The Many Health and Wellness Benefits of Eating Celery

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The Many Health Benefits of Eating Celery_chopped celery in bowl

Celery (Apium graveolens) is so much more than a long, crunchy, low-calorie snack. In fact, it was first cultivated exclusively for its medicinal qualities and only later grown for use as a vegetable. Celery is even believed to be the plant growing near Calypso’s cave in Homer’s Odyssey (written around 850 B.C.), then called Selinon. Not surprisingly, celery does far more to improve our health than assist in weight loss.

Top 10 Celery Health Benefits

  1. Normalizes high blood pressure
  2. acts as an anti-inflammatory
  3. boosts immunity
  4. effective against cancer
  5. lowers cholesterol
  6. improves digestion
  7. helps relieve constipation
  8. helps ease anxiety and insomnia
  9. prevents and eliminates stones
  10. acts as an aphrodisiac
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Celery Normalizes High Blood Pressure

Eating raw Celery can significantly reduce your blood pressure. Celery contains high amounts of a phytochemical called phthalides, active compounds that have been scientifically proven to lower blood pressure and promote a healthy circulatory system. Phthalides relax the tissues of the artery walls to increase blood flow and reduce blood pressure.

As extract phthalides are called NBP, but eating the whole food is better. Celery stalks contain fiber, magnesium, and potassium, all of which help to regulate blood pressure as well.

Celery stalks contain fiber, magnesium, and potassium, all of which help to regulate blood pressure as well. #nutrition #food Click To Tweet

Celery also contains the antioxidant Apigenin and the essential fatty acid Omega-6, both of which are also great for treating hypertension and normalizing blood pressure.

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Celery is an Anti-Inflammatory

Celery contains immunity-boosting agents called Polyacetylenes. Both Polyacetylenes and Apigenin are anti-inflammatory agents that can greatly decrease inflammation in the arteries, thus preventing blood clots and protecting the body against cellular damage. As a result, Celery has been widely used to treat arthritis, which is caused by inflammation.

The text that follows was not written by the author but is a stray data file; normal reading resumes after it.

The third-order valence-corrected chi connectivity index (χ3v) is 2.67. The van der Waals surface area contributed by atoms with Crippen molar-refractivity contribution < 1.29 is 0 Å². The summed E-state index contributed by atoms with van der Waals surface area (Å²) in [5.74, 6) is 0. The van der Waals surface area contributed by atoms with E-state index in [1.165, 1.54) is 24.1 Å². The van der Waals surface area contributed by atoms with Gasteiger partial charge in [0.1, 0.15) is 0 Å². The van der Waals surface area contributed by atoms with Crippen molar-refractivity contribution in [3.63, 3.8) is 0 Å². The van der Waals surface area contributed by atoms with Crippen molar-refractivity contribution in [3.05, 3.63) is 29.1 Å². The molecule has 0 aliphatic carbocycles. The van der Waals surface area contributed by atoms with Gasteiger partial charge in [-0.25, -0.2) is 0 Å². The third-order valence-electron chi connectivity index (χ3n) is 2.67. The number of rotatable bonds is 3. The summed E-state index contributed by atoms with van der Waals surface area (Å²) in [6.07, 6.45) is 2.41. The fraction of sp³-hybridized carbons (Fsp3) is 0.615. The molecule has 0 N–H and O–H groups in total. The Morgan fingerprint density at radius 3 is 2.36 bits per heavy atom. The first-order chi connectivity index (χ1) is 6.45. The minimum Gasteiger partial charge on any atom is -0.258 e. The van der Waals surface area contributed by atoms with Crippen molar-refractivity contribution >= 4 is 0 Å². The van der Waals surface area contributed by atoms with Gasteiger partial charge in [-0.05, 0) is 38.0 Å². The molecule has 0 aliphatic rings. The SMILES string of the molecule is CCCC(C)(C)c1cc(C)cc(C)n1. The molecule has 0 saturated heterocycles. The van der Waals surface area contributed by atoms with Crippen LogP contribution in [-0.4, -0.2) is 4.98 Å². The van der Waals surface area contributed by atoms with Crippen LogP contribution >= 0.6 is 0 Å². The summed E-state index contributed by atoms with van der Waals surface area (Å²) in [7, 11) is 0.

Many arthritis sufferers swear by raw celery juice for joint pain relief. It’s also used to relieve gout, asthma, and bronchitis.

Many arthritis sufferers swear by raw celery juice for joint pain relief. It's also used to relieve gout, asthma, and bronchitis. #nutrition #painrelief Click To Tweet

Celery Boosts Immunity

Because human blood pH levels need to stay between 7.35 and 7.45 (somewhat alkaline), to sustain good health, it’s important for us to include alkalizing foods in our diet to offset the effects of acidic foods, and Celery is one of the most alkalizing foods available.

It’s important to understand that the body will do whatever it takes to maintain the necessary blood pH, regardless of your diet, BUT when we don’t consume enough alkalizing foods our bodies must work harder to maintain that 7.35 to 7.45 balance. The harder our bodies must work to maintain that balance, the more likely we are to feel tired and have a reduced immune response.

Eating an alkaline diet decreases your body’s workload, and helps your immune system function at optimal levels. For this reason, many have credited an alkaline diet with curing all kinds of diseases, including cancer and type 1 diabetes, as well as slowing the aging process.

Celery is Effective Against Cancer

In addition, both Polyacetylenes and Apigenin have proven effective against cancer.

“Polyacetlynes have many immune-boosting effects, including tumor-fighting abilities that stop mutated cells from proliferating. According to faculty of the Department of Agricultural Sciences at the Aarhus University of Denmark, ‘polyacetylenes have shown many interesting bioactivities including anti-inflammatory, antiplatelet-aggregatory, cytotoxic, antitumor activity, as well as activity against bacteria and mycoplasma.’ … That’s not all. Celery contains a flavonoid called apigenin, which has been shown to induce death in cancer cells.”1

Celery also contains Luteolin, a flavonoid that has been proven to halt the growth of some types of cancer cells in rodents. At present, researchers believe that Luteolin prevents tumor development mostly by inactivating some signals and transcription pathways essential for cancer cells. The exact mechanism is as yet unknown.

“[Studies] on animals suggest that luteolin could enhance the potency of chemotherapy drugs that act on cancer cells while reducing the toxic effects of these drugs on the body.”2

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Celery Lowers Cholesterol

Researchers, at the University of Chicago, have proven that Celery can lower cholesterol by up to 7 points when 2 stalks are eaten each day. Celery studies conducted at universities and medical centers around the globe have found similar results, validating the findings of the University of Chicago’s study.

It’s believed that the cholesterol-lowering component of celery is a chemical called n-butylphthalide (also known as NBP), which reduces LDL (bad) cholesterol. N-butylphthalide is also responsible for celery’s flavor and scent.

Celery Improves Digestion and Relieves Constipation